A lab accident sparked the discovery of this blue goo's ability to suck up dirt. The gel pours on and peels off.
(CNNMoney) -- Mopping up radioactive waste is messy work. Ever since an earthquake and a tsunami crippled Japanese nuclear power plants in March, cleanup crews have been struggling to decontaminate the area. Typically, this kind of work is performed with low-tech tools: soap, water, pads, brushes and old-fashioned elbow grease.
Enter Hawaiian entrepreneur Hank Wuh, who donated 100 five-gallon pails of his company's hazardous waste cleaner, DeconGel, to the cleanup effort. Japanese officials are using the cleaner on everything from concrete walkways and parking lots to schools and retail shops, both inside and outside of the exclusion zone.
DeconGel starts off as a liquid that can be brushed or sprayed onto contaminated surfaces. It dries to form a gel that encapsulates microscopic bits of radioactive or otherwise hazardous waste, including PCBs, beryllium, mercury and chromium. The gel can then be peeled off, rolled up and thrown away.
The discovery of DeconGel was accidental. Wuh is the CEO of a Skai Ventures, a Honolulu-based venture capital firm and technology accelerator. Late one night in 2006, the firm's researchers got a little sloppy with an experiment. They were working with a gel that dripped from the lab table onto the floor. When they peeled it off the next morning, the floor beneath was "absolutely pristine, completely clean and white," recalls Wuh. They tried to scrub the surrounding area to get it to match, but couldn't.
"That's when the wheels started to turn," Wuh says. "We knew we had something interesting there."
Years of research and development transformed that initial puddle of goo into DeconGel. In 2009, Wuh launched a company called CBI Polymers to market and sell the substance. So far, it's been used to scour everything from shipyards to meth labs to Hungarian villages that were inundated with toxic alkali sludge during an industrial accident last year. The company has attracted about 75 clients worldwide, including power plants, utilities, research facilities and hospitals. Customers also include the U.S. Department of Defense and the U.S. Department of Energy; the latter provided funding, testing and technical advice. CBI is now working to produce a family of related products with similar properties but different applications, including a graffiti-removal polymer, coatings to boost the anti-corrosive properties of paint, and a substance that helps restore the surfaces of historic buildings.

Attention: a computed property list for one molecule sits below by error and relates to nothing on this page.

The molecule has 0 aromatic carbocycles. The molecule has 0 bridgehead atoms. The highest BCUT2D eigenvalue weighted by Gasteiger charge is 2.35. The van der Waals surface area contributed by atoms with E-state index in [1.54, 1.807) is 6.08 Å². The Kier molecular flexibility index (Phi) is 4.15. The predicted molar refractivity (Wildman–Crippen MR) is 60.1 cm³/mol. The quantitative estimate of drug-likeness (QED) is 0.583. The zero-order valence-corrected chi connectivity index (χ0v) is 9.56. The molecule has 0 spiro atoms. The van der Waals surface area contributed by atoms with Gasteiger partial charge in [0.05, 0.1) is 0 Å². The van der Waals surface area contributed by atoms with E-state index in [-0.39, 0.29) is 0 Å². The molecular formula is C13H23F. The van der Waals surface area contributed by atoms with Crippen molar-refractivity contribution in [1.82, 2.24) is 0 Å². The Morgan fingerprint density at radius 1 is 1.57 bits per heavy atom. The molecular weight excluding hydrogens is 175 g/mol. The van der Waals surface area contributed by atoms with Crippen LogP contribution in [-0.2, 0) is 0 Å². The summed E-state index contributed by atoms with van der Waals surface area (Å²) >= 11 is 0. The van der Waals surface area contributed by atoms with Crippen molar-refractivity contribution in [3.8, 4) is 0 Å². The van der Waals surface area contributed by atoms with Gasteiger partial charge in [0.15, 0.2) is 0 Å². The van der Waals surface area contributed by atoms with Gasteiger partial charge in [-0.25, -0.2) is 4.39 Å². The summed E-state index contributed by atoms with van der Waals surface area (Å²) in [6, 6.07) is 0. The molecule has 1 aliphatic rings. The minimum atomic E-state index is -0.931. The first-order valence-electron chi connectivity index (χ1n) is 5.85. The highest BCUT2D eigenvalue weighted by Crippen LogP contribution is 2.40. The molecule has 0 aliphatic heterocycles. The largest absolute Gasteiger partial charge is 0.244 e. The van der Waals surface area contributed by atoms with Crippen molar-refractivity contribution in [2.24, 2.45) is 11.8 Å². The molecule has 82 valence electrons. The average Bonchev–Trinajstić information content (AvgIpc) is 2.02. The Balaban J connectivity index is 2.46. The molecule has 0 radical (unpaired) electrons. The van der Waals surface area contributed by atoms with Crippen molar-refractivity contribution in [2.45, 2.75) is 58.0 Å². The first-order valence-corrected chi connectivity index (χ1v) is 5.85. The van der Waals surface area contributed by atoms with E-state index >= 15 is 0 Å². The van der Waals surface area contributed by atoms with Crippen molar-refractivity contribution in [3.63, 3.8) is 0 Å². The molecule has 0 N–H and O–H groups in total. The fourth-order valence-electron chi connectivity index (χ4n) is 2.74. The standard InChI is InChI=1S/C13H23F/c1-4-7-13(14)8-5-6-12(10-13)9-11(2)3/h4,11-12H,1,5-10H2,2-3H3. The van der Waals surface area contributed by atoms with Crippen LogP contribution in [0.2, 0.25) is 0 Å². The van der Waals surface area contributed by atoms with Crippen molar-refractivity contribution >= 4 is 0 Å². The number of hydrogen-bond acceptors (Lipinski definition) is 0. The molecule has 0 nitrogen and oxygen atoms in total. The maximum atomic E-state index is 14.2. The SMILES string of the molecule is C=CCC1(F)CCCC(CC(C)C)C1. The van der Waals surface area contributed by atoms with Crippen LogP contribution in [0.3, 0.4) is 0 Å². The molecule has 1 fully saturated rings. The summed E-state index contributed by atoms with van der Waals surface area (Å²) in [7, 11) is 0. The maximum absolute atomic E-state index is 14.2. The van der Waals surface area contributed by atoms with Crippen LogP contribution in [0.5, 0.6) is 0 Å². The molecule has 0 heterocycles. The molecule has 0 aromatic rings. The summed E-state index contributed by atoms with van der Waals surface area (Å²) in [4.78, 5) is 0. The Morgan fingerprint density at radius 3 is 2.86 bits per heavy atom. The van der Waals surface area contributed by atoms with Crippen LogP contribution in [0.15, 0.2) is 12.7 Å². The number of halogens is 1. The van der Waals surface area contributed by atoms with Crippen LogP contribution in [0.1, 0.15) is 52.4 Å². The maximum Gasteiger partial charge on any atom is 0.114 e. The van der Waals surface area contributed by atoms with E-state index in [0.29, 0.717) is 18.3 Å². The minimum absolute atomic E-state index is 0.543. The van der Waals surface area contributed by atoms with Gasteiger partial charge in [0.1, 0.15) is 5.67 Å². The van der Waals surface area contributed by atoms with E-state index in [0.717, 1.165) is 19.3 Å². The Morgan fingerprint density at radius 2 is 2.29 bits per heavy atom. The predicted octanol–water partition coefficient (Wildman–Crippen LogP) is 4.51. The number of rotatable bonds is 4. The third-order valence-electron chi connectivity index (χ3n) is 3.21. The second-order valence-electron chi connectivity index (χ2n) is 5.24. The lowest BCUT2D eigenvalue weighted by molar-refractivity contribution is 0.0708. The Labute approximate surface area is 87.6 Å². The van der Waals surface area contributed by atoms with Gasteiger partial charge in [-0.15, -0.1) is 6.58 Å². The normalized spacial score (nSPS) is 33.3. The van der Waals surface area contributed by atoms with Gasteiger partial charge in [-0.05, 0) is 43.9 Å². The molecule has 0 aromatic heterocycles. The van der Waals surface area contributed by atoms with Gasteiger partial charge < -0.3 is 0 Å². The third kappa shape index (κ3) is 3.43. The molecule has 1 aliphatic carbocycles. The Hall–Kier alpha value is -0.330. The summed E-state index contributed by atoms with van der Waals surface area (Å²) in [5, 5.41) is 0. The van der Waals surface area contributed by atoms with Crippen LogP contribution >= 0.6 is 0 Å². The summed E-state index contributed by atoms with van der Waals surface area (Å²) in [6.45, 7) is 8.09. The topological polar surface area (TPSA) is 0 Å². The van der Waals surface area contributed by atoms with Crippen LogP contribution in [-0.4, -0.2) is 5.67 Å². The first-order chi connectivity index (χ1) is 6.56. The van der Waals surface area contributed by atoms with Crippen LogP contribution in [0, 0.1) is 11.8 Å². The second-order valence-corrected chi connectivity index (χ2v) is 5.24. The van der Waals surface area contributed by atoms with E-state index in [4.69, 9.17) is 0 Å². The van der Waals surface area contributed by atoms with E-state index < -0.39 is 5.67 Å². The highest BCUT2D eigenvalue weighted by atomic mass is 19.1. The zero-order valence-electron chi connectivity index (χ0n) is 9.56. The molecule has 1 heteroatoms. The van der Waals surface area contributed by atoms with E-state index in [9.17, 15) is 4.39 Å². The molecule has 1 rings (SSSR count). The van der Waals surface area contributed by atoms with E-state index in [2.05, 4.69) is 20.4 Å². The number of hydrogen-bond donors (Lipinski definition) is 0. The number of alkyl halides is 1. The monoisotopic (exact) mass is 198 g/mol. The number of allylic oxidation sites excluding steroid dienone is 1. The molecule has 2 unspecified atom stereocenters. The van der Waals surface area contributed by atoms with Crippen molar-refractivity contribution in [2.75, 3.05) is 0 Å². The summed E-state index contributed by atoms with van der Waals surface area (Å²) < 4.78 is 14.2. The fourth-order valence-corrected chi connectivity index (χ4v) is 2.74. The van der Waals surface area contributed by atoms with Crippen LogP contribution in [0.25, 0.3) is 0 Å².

One gallon of DeconGel nuclear decontaminant sells for $160 and covers between 50 to 100 square feet. For about a year, starting in 2009, the National Energy Technology Laboratory in Albany, Ore., used DeconGel in a remediation project, cleaning lab benches, floors, tables, walls and equipment contaminated with beryllium from research work.
Although federal officials can't promote one product over another, DeconGel "was very effective" on metal and concrete, says Hector Rodriguez, a program manager for the lab. "We reduced the amount of waste water and waste material, and we weren't worrying about the gel becoming aerosolized or leaching."
DeconGel can't neutralize radioactivity -- that's the holy grail of cleanup -- but it can minimize disposal costs, which typically depend on the weight and noxiousness of the waste. Radioactive cleanup is traditionally performed with water, but contaminated water is heavy and hard to contain.
"Disposal will always be an issue, because we can't make waste disappear. We can only contain it and move it somewhere else," Wuh says. "But with the gel, you can fold it or roll it up. It reduces disposal amounts by 90%" compared to traditional remediation methods. And because the gel cocoons the contaminated particles, it reduces the amount of radiation that can leech back into the environment, making disposal less expensive.
Andre Gonzales, president of Foothills Environmental, a hazardous materials remediation company based in Golden, Colo., has been using DeconGel for more than a year. "It's absolutely an innovation over everything else out there," he says, "because it's so easy to apply and remove, and it lowers the risk of workers being exposed."
Japanese officials found DeconGel through Cham Dallas, a radiation mitigation expert who directs the University of Georgia's Institute for Health Management and Mass Destruction Defense. After the quake, Dallas flew to Japan to work on the massive cleanup. He convinced CBI Polymers to donate its product to the effort.
"I've been doing this for 20 years, and there's nothing comparable to DeconGel out there that I know of today," Dallas says.
Since the Japan earthquake, Wuh says, "The entire world is calling us. People want to be prepared, whether it's natural disasters or terrorism." He declined to disclose sales figures, but expects his company to be profitable by the end of this year. Business has doubled each year since 2008.
Wuh thinks demand for DeconGel will increase twenty-fold in the next few years. That may not be as crazy as it sounds: Although radiation accidents are rare, Dallas says awareness of the problem is growing.
"There have been more meetings on the federal level about radiation dispersals in the environment in the last two years than we have had in the last 20. In addition to aging reactors, we also have terrorist threats," he says. "Now with what happened in Japan, it's like the nuclear genie is out of the bottle."
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